GRADING THE CANDIDATES
Youths get chance to compare their choices to parents’
Students cast ballots during a Student Vote mock municipal election at H.E. Beriault Junior High School on Thursday. The Edmonton municipal election will be held Monday.
Candidates who want Brandon Gratton’s vote must explain how they plan to spend Edmontonians’ tax dollars, and reconsider the city’s separated bike lanes.
Lucky for them, they’ll have at least six more years to earn his support.
Twelve-year-old Gratton is one of thousands of students at 225 Edmonton schools voting for the first time in a simulated civic election.
“I honestly was excited. I like the fact that we vote to see if our selection would be different than the parents and the adults — to see whether our society would be different or the same,” Gratton said.
Although Alberta students have previously marked mock ballots during federal and provincial elections, it’s the first time the Student Vote program has come to Alberta schools during a civic election. There are 934 schools taking part across the province.
At H. E Beriault Catholic Junior High School at 8125 167 St. NW Thursday morning, Steven Bain’s Grade 8 social studies class had morphed the small gym into a polling station.
Working as deputy returning officers, the teens prepared a voter’s list for each class, checked each student’s identification, signed and distributed ballots, and watched over the polls.
All 420 students at Beriault were tasked with studying a selection of mayoral, council, and school trustee candidates before marking their ballots.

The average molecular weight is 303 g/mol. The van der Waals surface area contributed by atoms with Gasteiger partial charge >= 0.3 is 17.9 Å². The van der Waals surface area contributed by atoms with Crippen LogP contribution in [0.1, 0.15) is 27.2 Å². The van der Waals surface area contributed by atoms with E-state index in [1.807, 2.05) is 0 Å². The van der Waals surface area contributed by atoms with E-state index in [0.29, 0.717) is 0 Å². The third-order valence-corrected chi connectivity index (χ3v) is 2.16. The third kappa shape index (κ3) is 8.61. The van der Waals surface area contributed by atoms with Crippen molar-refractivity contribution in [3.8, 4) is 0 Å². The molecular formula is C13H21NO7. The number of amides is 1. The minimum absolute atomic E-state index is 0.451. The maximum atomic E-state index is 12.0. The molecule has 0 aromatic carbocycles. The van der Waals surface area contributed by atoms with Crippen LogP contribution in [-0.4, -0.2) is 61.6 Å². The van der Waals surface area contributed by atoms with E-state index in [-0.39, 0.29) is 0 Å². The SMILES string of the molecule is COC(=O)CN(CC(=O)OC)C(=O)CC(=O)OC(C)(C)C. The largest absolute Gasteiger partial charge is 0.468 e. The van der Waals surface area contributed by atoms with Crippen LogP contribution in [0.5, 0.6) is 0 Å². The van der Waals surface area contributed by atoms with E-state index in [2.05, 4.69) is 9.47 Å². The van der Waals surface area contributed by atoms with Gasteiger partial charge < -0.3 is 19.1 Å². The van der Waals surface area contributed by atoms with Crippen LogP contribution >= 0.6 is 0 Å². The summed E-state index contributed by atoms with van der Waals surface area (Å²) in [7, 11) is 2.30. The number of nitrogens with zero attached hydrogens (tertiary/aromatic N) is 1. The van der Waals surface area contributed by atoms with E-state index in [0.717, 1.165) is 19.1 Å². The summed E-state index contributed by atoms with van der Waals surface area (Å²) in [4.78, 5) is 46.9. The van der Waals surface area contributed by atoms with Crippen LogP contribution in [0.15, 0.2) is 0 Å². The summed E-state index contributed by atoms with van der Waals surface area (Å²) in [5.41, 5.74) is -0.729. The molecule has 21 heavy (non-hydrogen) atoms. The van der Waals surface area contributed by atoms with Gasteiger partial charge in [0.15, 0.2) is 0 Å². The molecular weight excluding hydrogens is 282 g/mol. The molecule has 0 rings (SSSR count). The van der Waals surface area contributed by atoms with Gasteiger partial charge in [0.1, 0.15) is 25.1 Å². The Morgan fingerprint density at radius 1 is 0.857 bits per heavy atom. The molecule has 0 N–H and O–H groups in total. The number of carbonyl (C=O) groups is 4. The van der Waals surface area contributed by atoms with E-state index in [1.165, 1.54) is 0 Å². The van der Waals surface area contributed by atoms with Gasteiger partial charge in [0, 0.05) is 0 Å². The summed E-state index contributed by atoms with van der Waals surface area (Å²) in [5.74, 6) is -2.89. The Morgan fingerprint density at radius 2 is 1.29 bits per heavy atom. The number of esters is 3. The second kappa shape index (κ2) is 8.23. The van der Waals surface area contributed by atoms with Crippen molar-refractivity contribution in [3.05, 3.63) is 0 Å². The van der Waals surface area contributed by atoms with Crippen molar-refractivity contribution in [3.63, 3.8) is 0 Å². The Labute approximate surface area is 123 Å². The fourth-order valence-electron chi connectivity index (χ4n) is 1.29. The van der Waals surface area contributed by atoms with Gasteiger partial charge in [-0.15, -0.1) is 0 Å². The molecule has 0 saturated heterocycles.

“It really gets kids to think about the candidates, spot issues, to have discussions, and it lets them know how to become an engaged, active, informed citizen,” Bain said.
With voter turnout at 34.5 per cent in Edmonton’s 2013 civic election, Student Vote prepares students to be comfortable with how polling stations work before they turn 18, and how to efficiently research candidates, he said.
Sharone Abhilash, 13, can’t wait until she’s old enough to vote. She likes the proposal recently endorsed by city council and public and Catholic school boards to lower the civic voting age in Alberta to 16.
Adults should also pay more attention to school trustee elections, she said.
“We want innovation. It’s 2017, and the world needs to change a bit more. Look at the ’90s, and look at 2017. The classroom hasn’t changed. It’s the same thing, in a room, with tables and students,” Abhilash said.
When 13-year-old Alexis Skelly researched candidates in the ward, she was surprised how much work it took to run for office. She said people who don’t vote have no right to complain about election results.
“This person is representing you. Don’t you want to have a say in who would represent you?”
Student Vote is run by Torontobased charity Civix. Chief operating officer Lindsay Mazzucco said ballots cast by Edmonton students will be compiled and the results released on Monday, shortly after the real polls close at 8 p.m.
H. E. Beriault eighth grader Sam Malick, 13, said he was looking for candidates who were in favour of expanding the city’s LRT network and protected bike lanes.